Academic journal article Public Personnel Management

Firefighting Women and Sexual Harassment

Academic journal article Public Personnel Management

Firefighting Women and Sexual Harassment

Article excerpt

Combating fires is often perceived as a fireman's job. Dragging heavy hoses off trucks and up the stairways of burning buildings, hoisting and climbing ladders, packing and using tools for forcible entries, and carrying victims requires physical strength, ability, and stamina. Living in fire stations and sharing sleeping quarters, restroom facilities, housekeeping chores, and equipment maintenance tasks are integral facets of firefighting life. Firefighters work in a para military organization where "aggressive performance on the fire ground" is "the main criteria for acceptance into the fire fighting culture".(1) Women are slowly infiltrating the ranks of the fire service, one of the last bastions of the male-dominated occupations.

The Arlington, Virginia fire department hired the first woman firefighter in 1974. By the early 1980s there were nearly 500 women in paid firefighter positions.(2) A survey of these early female firefighters found them identifying "the attitudes of male fire fighters: skepticism, prejudice, hostility, harassment" as the major obstacles in their careers.(3) Career female firefighters have increased their numbers to approximately 3,000(4); however, little has changed in the treatment of women in the fire service. Over half of the women firefighter respondents in a 1991 nationwide survey reported experiencing sexual harassment.(5)

Sexual Harassment in Male-Dominated Occupations

Women entering other male-dominated occupations have encountered negative reactions and harassment in the sex-segregated workplaces of blue collar jobs, sanitation work, law enforcement, corrections, and the military.(6) Male resentment ranges from subtle discrimination in job assignments, performance evaluations, and promotions to overt hostile treatment. Studies report that women in traditional male jobs experience more sexual harassment than women in traditional female jobs.(7) Sexual harassment, whether demeaning verbal comments and jokes, touching, sexual propositioning, or acts of violence, is an occupational hazard for women working in male-dominated occupations.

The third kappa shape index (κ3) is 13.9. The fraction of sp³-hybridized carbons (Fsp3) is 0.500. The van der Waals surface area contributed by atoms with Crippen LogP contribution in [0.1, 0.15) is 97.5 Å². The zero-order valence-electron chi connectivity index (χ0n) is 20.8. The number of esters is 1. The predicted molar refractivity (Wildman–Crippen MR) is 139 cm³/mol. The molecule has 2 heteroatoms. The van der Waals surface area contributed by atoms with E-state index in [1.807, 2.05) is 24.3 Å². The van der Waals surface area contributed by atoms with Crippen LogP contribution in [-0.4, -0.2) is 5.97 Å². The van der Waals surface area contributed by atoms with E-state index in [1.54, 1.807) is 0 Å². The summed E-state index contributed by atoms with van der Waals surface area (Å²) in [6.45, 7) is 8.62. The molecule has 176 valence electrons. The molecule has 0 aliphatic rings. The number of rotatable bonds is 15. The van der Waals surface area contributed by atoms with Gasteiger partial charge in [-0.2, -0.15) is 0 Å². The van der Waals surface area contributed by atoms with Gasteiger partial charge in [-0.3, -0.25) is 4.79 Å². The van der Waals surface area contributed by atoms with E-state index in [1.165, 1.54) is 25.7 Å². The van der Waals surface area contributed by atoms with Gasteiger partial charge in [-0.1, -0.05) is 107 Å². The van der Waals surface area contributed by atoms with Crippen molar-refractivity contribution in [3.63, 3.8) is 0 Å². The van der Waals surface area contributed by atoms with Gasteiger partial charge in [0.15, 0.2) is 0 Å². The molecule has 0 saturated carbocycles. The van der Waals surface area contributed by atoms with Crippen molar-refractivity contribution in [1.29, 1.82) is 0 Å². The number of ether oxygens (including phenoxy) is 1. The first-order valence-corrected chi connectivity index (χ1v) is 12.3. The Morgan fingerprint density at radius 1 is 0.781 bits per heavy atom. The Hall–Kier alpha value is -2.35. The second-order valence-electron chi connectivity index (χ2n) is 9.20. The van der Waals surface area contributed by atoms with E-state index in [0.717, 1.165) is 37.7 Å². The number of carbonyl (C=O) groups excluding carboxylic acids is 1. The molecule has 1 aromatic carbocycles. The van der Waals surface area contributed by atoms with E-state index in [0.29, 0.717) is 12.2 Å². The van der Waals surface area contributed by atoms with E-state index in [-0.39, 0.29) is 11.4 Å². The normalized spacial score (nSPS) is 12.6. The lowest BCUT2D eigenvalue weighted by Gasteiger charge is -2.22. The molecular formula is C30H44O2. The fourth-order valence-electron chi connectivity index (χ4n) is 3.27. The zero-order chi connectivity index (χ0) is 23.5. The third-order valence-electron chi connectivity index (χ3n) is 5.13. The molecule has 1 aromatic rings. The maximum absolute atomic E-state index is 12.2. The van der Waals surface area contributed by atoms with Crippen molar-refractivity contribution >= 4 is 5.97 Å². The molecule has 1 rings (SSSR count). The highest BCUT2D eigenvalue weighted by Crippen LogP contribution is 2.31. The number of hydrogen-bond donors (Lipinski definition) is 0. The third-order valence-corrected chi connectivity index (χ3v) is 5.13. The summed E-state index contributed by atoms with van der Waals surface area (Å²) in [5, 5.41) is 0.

Explanations for sexual harassment point to power and control issues in the workplace. Those in control, usually men, use sexual harassment as a form of power over lower status employees, usually women. Personal attributes of women such as age, education, marital status, and physical size and strength contribute to their lower status and hence, vulnerability to harassment.(8) Surveys have found that unattached and younger women do experience more sexual harassment in nontraditional jobs.(9) The literature does stress that structural factors in organizations buttress the sexually harassing behavior in male-dominated work settings.

The gender ratio in an organization plays an important role in how female employees are treated. Kanter contends that the numerically dominant group views the minority group as outsiders and tokens: "as representatives of their category, as symbols rather than individuals."(10) Such stereotyping encourages differential treatment of underrepresented female employees: as tokens they are expected to act like women by maintaining feminine sex-role expectations. Gutek and Morasch explain sexual harassment as a "spillover" of sex-roles into the work place.(11) The numerically dominant males perceive their female co-workers "as women first, work-role occupants second."(12) Whether explaining differential treatment or sexual harassment, male-dominated work settings are linked with gender stereotyping and negative working environments for underrepresented female employees.

Women firefighters are prime candidates for sexual harassment. The literature suggests that their minority status in the fire service may magnify their vulnerability to sexual harassment. Not all women in male-dominated organizations, however, are sexually harassed. Although a significant number of the female firefighters in the 1991 nationwide study experienced sexual harassment, there were women firefighters not reporting it. …

Search by... Author
Show... All Results Primary Sources Peer-reviewed


An unknown error has occurred. Please click the button below to reload the page. If the problem persists, please try again in a little while.